1. Short lifespan
Thermal transfer printing may be less durable than other printing technologies such as screen printing or direct-to-garment printing. Transferred graphics may crack, fade, or peel with time, especially if washed frequently or used excessively.
2. The life of the heat press is limited
Heat presses have a limited lifespan and must be serviced on a regular basis to perform effectively. This can be a drawback for individuals who primarily print via thermal transfer.
3. Limited breathability
Heat transfer printing on textiles affects the fabric’s breathability. This is due to the ink forming a layer on top of the cloth, which can compromise comfort, particularly in sports or performance wear.
How to distinguish sublimation printing and heat transfer printing？
Both sublimation printing and heat transfer printing are popular ways of transferring designs to diverse surfaces, although their processes and applications differ. Here’s how to distinguish between the two:
- Sublimation printing employs heat and pressure to transform solid dye particles into a gas, which then penetrates the material’s surface and cures, establishing a permanent bond. The ink is directly transferred from the sublimation paper to the substrate.
- Heat transfer printing is the application of heat and pressure to transfer a design from a carrier paper or film to the material’s surface. Designs are often printed on transfer paper with specific inks before being applied to the substrate.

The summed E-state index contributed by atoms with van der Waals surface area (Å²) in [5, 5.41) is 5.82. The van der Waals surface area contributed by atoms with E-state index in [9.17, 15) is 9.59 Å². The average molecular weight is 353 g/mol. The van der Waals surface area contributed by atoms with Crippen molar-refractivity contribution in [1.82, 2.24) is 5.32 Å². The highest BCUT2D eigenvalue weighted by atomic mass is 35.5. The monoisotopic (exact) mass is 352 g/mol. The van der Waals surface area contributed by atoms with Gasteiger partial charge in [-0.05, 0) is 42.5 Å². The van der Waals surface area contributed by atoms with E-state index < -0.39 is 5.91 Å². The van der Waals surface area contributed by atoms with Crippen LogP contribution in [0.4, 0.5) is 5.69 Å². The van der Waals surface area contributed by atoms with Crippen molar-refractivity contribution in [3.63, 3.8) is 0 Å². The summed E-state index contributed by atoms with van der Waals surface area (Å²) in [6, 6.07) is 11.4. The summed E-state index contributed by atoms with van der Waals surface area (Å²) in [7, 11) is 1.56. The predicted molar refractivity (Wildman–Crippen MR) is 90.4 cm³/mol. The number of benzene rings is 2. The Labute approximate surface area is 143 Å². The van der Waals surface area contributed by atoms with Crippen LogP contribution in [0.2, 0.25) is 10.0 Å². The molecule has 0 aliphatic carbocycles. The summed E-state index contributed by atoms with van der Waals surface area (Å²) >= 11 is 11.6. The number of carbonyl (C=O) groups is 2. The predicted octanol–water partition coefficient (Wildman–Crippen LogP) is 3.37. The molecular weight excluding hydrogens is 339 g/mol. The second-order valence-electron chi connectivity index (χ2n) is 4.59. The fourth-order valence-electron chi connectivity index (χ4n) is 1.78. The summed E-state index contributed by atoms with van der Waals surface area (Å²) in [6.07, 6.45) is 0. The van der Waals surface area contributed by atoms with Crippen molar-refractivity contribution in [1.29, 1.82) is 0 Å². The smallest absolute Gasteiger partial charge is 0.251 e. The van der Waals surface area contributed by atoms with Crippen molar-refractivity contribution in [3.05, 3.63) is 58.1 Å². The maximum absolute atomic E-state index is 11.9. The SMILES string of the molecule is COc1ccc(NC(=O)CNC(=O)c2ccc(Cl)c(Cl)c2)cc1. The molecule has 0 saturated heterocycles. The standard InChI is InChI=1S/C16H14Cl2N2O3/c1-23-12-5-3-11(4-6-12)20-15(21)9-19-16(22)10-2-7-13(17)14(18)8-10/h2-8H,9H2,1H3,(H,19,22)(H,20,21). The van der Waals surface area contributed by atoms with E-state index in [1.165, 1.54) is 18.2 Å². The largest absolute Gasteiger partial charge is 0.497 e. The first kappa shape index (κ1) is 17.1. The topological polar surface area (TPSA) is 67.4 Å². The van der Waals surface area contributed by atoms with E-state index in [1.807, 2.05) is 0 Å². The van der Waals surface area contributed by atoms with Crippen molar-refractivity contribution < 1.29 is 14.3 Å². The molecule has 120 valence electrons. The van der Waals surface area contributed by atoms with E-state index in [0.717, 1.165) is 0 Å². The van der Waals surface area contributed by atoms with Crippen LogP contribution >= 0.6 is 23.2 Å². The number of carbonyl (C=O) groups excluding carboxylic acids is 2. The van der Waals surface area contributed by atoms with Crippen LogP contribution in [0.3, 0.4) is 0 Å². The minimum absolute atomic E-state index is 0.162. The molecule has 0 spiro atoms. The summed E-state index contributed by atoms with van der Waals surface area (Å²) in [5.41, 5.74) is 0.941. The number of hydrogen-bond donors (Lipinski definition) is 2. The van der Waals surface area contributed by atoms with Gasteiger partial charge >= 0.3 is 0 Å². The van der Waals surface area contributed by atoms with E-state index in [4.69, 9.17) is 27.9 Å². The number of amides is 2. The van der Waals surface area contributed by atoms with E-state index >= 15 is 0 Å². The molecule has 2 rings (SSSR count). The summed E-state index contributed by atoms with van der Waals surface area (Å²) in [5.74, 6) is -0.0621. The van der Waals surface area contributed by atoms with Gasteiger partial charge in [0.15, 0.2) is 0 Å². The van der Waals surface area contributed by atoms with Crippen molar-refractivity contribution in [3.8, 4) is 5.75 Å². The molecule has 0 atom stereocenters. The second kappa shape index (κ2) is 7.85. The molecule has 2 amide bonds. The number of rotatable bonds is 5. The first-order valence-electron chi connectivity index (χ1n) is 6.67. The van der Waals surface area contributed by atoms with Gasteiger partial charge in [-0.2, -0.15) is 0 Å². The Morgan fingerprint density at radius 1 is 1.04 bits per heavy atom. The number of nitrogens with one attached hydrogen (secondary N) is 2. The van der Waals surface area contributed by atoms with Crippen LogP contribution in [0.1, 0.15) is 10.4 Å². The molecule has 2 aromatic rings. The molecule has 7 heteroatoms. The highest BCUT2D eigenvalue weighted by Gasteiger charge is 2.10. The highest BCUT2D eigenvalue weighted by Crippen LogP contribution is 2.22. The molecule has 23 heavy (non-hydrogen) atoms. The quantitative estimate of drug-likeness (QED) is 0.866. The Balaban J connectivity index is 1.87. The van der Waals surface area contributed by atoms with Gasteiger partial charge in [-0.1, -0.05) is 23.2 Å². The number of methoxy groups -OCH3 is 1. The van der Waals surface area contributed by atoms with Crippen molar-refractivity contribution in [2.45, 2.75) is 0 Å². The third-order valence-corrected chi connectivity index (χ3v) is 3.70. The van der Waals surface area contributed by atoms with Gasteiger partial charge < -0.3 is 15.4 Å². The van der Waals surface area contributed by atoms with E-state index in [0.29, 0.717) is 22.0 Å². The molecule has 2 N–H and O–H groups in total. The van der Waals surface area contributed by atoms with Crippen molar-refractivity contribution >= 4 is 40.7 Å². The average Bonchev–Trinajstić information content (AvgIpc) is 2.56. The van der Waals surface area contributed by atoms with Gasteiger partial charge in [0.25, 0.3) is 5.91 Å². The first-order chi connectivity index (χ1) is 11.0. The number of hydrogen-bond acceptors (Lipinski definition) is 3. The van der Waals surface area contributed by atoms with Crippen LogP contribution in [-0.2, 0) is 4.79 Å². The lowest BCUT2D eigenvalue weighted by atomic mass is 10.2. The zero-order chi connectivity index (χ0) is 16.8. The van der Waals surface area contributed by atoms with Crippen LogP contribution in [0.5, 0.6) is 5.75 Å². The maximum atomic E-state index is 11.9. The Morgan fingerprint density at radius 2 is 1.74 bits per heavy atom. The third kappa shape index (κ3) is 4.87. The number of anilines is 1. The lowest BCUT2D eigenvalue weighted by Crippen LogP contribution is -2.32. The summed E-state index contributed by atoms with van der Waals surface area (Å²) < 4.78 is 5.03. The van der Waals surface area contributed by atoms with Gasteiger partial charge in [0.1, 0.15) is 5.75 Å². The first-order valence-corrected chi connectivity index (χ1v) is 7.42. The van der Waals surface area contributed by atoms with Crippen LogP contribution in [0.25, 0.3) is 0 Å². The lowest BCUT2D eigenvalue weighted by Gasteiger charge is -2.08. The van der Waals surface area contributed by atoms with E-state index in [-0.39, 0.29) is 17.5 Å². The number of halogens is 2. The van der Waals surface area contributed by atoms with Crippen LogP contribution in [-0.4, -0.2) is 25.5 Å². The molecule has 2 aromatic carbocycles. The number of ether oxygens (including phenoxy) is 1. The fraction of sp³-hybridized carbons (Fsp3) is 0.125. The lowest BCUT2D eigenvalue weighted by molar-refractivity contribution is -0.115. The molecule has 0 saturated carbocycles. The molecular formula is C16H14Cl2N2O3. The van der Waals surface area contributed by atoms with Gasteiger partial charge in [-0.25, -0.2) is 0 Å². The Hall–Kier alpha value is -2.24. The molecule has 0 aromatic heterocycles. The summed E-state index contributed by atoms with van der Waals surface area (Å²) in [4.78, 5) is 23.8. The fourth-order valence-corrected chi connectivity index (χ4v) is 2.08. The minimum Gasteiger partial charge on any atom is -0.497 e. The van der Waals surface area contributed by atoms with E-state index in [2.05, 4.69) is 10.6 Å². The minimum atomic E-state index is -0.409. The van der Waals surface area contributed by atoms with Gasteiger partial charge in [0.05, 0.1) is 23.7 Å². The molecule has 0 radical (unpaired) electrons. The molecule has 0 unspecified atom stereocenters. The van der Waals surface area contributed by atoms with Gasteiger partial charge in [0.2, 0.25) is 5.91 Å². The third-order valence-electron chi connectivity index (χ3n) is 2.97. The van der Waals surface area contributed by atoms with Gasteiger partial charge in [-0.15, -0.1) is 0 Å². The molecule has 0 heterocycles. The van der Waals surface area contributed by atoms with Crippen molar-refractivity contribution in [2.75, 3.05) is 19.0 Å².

- Sublimation printing is most effective on polyester or polyester coated substrates. To bind properly, dye particles require a polymer-rich environment, hence the material must have a high polyester content (usually greater than 65% polyester).
- Heat transfer printing is more adaptable and may be utilized on a wide range of materials, including cotton, polyester, mixes, porcelain, metal, and others.
- Sublimation printing provides high durability since the ink becomes a part of the material rather than remaining on the surface. These designs are fade, crack, and peel resistant, making them ideal for long-term use.
- Heat transfer printing’ durability may be compromised. Heat transfer printing may fracture, fade, or peel with time, depending on the transfer substance and quality, especially if washed frequently or worn excessively.
Feel and Breathability
- Sublimation Printing: Because the ink is embedded in the material, sublimation printing provides a smooth surface. The print preserves the fabric’s inherent texture and breathability for a comfortable fit.
- Heat transfer printing can have a somewhat raised or rubbery feel depending on the type of transfer medium utilized. This has an impact on the feel and breathability of fabrics, particularly textiles.
- Sublimation printing enables for rich and detailed graphics with brilliant colors and gradients. It is capable of reproducing photorealistic visuals as well as complicated patterns.
- Heat transfer printing is ideal for designs that feature solid colors, straightforward graphics, and striking artwork. Fine details and gradations may not be as accurately reproduced as with sublimation printing.
Heat transfer printing is a versatile and affordable printing process that is utilized in a wide range of industries. Despite some limitations, including as durability and air impermeability, it can produce high-quality, detailed prints on a range of materials. By following these heat transfer instructions, you can ensure that your designs transfer correctly and look beautiful on the fabric or substrate of your choice.